We all know them – those folks who pride themselves on “telling it like it is” and “not beating around the bush.” They are in our families, social circles, and at work. These folks value authenticity and transparency, and believe that sugar-coating responses winds up obfuscating the truth and leads to misunderstandings and unproductive dialogue. They say “I believe people need to hear the truth, and if they can’t handle it, that’s their problem. The world needs those of us who are willing to put it out there and be honest and clear. Imagine how much better off we’d be if more people were willing to speak their minds instead of playing games!”
Those are noble values. I certainly believe that sugar-coating responses and refusing to offer opposing points of view can lead to sub-optimal results (see How to Know if Your Team is High-Functioning). But too often, this premium placed on being direct and clear is used as an excuse for being rude and abusive. As a result, that “direct” style you are so proud of can ironically wind up sabotaging the productive dialogue you’re shooting for in the first place!
Why? Because people have feelings. And when you hurt those feelings, people get triggered. When you trigger someone else into feeling hurt, bullied, abused, disrespected, etc., chances are they are going to oppose your point-of-view out of principle, even if it’s a good idea. This makes your life tougher and your dialogues worse.
So how do you accomplish the benefits of “telling it like it is” without being rude to other people? It starts first with caring about style. Recognize that your opposition or point-of-view could be heard much more effectively by the other party if you spent the extra effort to worry about how you’re delivering your message. After all, it doesn’t matter what you say, it matters what the other person hears. So being careful to say things in a way the other person can hear is usually worth the effort.
Specifically, I would follow the style tips below.
- First, balance advocacy and inquiry. Too often, we skew heavily in the “advocacy” mode and never stop to ask the other person a question. But Chris Argyris taught us that there’s real power in demonstrating genuine curiosity into the opposing point-of-view before you launch into attacking it. Likewise, there’s value in asking if you’re missing anything after you lay out your own point-of-view. Sprinkling inquiry into your interactions can change them from being perceived as arguments with a rude bully to discussions with a collaborative colleague.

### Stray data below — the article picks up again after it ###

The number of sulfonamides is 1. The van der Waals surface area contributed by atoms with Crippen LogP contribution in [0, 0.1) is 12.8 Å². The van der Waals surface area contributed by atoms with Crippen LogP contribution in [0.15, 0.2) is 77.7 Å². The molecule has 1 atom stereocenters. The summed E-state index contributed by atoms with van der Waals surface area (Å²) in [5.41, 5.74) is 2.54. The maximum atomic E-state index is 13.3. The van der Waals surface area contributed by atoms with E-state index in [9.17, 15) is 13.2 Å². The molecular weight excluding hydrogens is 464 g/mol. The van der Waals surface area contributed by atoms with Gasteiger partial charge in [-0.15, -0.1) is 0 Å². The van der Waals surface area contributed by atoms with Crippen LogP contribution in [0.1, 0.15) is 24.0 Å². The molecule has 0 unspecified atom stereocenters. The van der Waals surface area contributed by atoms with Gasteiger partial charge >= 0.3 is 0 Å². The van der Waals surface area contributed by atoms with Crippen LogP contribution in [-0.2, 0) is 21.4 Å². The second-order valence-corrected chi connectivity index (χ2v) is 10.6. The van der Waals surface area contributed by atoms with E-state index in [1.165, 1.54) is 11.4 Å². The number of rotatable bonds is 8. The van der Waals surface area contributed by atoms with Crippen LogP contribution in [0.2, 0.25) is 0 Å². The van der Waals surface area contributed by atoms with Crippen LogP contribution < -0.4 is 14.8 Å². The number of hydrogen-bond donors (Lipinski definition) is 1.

- Second, restrict your opposition to the ideas and not the person voicing those ideas. If someone says something you disagree with, discuss the idea and fall short of discussing why the person who voiced the idea is dumb, selfish, mad, or evil. Sounds obvious, but I’m shocked at how often people don’t realize their argument has shifted from the idea to the person!
- Finally, don’t lead through hierarchy and authority. Lead through influence. No more “do what I say because I’m more experienced and qualified than you.” Instead, build relationships with your coworkers, learn their motivations, and speak to those motivations when you’re trying to influence them. Care about their buy-in and not just their agreement to execute your orders. And for god’s sake consider their points-of-view with an open mind!
If you want more tips on how to achieve “speaking the truth” while still being polite and cordial to your colleagues, there’s one more fool-proof way to get specific tactical tips on how to adjust your style: Ask your colleagues for feedback! There’s nothing wrong with an after-action review that asks “Hey, I know we disagreed on that last decision. How did you feel about the style I employed? Did you feel heard? Anything I could do to be a more effective collaborator in the future?” Nothing dismantles the impression that you’re an abusive jerk than asking for feedback like that!
Ben works in HR/OD at Merrimack Pharmaceuticals, a Cambridge company dedicated to the simple goal of trying to cure cancer… no big deal! Ben’s on his second career, having spent his first in business/strategy consulting, mostly with Bain & Co and Monitor Group, which basically just means he relies on MS Excel to solve virtually any problem he faces. If he’s not coaching or working with colleagues on their approach to leadership, he’s helping teams create effective dynamics or planning a recognition program to motivate employees. And sometimes, he’s chasing his wife around the ice hockey rink in his weekly pick-up game, or playing tennis, squash, skiing, hiking, mountain biking, or anything else to expend his nervous energy!